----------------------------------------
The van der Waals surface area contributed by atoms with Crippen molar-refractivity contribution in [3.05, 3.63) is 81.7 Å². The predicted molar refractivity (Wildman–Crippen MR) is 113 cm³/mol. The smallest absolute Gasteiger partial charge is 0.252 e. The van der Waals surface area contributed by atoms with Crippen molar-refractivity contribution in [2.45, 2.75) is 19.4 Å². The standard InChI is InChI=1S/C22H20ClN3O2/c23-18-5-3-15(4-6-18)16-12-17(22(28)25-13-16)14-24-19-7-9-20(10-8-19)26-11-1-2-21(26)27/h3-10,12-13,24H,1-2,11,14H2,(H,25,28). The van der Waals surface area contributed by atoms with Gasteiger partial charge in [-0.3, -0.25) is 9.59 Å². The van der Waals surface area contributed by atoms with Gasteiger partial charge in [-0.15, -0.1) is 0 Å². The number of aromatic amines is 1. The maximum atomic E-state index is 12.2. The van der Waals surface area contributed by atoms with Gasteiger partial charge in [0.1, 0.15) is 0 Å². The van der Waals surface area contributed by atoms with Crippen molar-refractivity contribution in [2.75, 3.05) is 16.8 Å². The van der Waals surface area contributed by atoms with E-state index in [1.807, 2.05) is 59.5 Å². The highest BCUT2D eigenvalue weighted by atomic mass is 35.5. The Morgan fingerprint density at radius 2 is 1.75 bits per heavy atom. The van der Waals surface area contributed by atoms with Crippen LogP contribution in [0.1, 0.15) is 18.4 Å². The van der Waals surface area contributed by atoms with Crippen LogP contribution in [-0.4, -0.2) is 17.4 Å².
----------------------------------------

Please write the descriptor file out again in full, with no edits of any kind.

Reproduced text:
The van der Waals surface area contributed by atoms with Crippen molar-refractivity contribution in [3.05, 3.63) is 81.7 Å². The predicted molar refractivity (Wildman–Crippen MR) is 113 cm³/mol. The smallest absolute Gasteiger partial charge is 0.252 e. The van der Waals surface area contributed by atoms with Crippen molar-refractivity contribution in [2.45, 2.75) is 19.4 Å². The standard InChI is InChI=1S/C22H20ClN3O2/c23-18-5-3-15(4-6-18)16-12-17(22(28)25-13-16)14-24-19-7-9-20(10-8-19)26-11-1-2-21(26)27/h3-10,12-13,24H,1-2,11,14H2,(H,25,28). The van der Waals surface area contributed by atoms with Gasteiger partial charge in [-0.3, -0.25) is 9.59 Å². The van der Waals surface area contributed by atoms with Gasteiger partial charge in [-0.15, -0.1) is 0 Å². The number of aromatic amines is 1. The maximum atomic E-state index is 12.2. The van der Waals surface area contributed by atoms with Gasteiger partial charge in [0.1, 0.15) is 0 Å². The van der Waals surface area contributed by atoms with Crippen molar-refractivity contribution in [2.75, 3.05) is 16.8 Å². The van der Waals surface area contributed by atoms with E-state index in [1.807, 2.05) is 59.5 Å². The highest BCUT2D eigenvalue weighted by atomic mass is 35.5. The Morgan fingerprint density at radius 2 is 1.75 bits per heavy atom. The van der Waals surface area contributed by atoms with Crippen LogP contribution in [0.1, 0.15) is 18.4 Å². The van der Waals surface area contributed by atoms with Crippen LogP contribution in [-0.4, -0.2) is 17.4 Å².